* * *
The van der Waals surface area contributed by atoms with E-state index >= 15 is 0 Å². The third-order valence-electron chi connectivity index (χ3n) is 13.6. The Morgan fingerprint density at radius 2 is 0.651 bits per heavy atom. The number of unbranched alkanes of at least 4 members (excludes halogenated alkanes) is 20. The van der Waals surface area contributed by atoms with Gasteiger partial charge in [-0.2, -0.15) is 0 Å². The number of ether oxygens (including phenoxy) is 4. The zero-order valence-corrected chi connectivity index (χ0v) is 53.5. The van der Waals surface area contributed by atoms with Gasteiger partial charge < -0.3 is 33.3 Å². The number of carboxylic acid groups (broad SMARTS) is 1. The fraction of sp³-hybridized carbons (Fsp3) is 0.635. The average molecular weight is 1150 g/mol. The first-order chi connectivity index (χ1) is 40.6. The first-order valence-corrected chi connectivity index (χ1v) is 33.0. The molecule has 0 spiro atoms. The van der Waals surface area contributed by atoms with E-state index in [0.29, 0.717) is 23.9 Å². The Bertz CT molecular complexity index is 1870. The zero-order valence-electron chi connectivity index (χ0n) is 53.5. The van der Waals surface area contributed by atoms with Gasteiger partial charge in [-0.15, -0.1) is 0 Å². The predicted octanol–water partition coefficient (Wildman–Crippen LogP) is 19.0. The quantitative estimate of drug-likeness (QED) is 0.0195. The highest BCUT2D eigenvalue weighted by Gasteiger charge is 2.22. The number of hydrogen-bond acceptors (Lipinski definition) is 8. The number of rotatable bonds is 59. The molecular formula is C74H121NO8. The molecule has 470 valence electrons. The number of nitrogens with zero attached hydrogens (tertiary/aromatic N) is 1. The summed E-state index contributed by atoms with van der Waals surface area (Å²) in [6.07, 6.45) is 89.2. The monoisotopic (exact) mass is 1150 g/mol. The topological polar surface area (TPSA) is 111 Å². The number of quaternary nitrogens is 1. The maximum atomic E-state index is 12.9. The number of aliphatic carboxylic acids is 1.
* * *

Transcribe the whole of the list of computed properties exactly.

The van der Waals surface area contributed by atoms with E-state index >= 15 is 0 Å². The third-order valence-electron chi connectivity index (χ3n) is 13.6. The Morgan fingerprint density at radius 2 is 0.651 bits per heavy atom. The number of unbranched alkanes of at least 4 members (excludes halogenated alkanes) is 20. The van der Waals surface area contributed by atoms with Gasteiger partial charge in [-0.2, -0.15) is 0 Å². The number of ether oxygens (including phenoxy) is 4. The zero-order valence-corrected chi connectivity index (χ0v) is 53.5. The van der Waals surface area contributed by atoms with Gasteiger partial charge < -0.3 is 33.3 Å². The number of carboxylic acid groups (broad SMARTS) is 1. The fraction of sp³-hybridized carbons (Fsp3) is 0.635. The average molecular weight is 1150 g/mol. The first-order chi connectivity index (χ1) is 40.6. The first-order valence-corrected chi connectivity index (χ1v) is 33.0. The molecule has 0 spiro atoms. The van der Waals surface area contributed by atoms with E-state index in [0.29, 0.717) is 23.9 Å². The Bertz CT molecular complexity index is 1870. The zero-order valence-electron chi connectivity index (χ0n) is 53.5. The van der Waals surface area contributed by atoms with Gasteiger partial charge in [-0.15, -0.1) is 0 Å². The predicted octanol–water partition coefficient (Wildman–Crippen LogP) is 19.0. The quantitative estimate of drug-likeness (QED) is 0.0195. The highest BCUT2D eigenvalue weighted by Gasteiger charge is 2.22. The number of hydrogen-bond acceptors (Lipinski definition) is 8. The number of rotatable bonds is 59. The molecular formula is C74H121NO8. The molecule has 470 valence electrons. The number of nitrogens with zero attached hydrogens (tertiary/aromatic N) is 1. The summed E-state index contributed by atoms with van der Waals surface area (Å²) in [6.07, 6.45) is 89.2. The monoisotopic (exact) mass is 1150 g/mol. The topological polar surface area (TPSA) is 111 Å². The number of quaternary nitrogens is 1. The maximum atomic E-state index is 12.9. The number of aliphatic carboxylic acids is 1.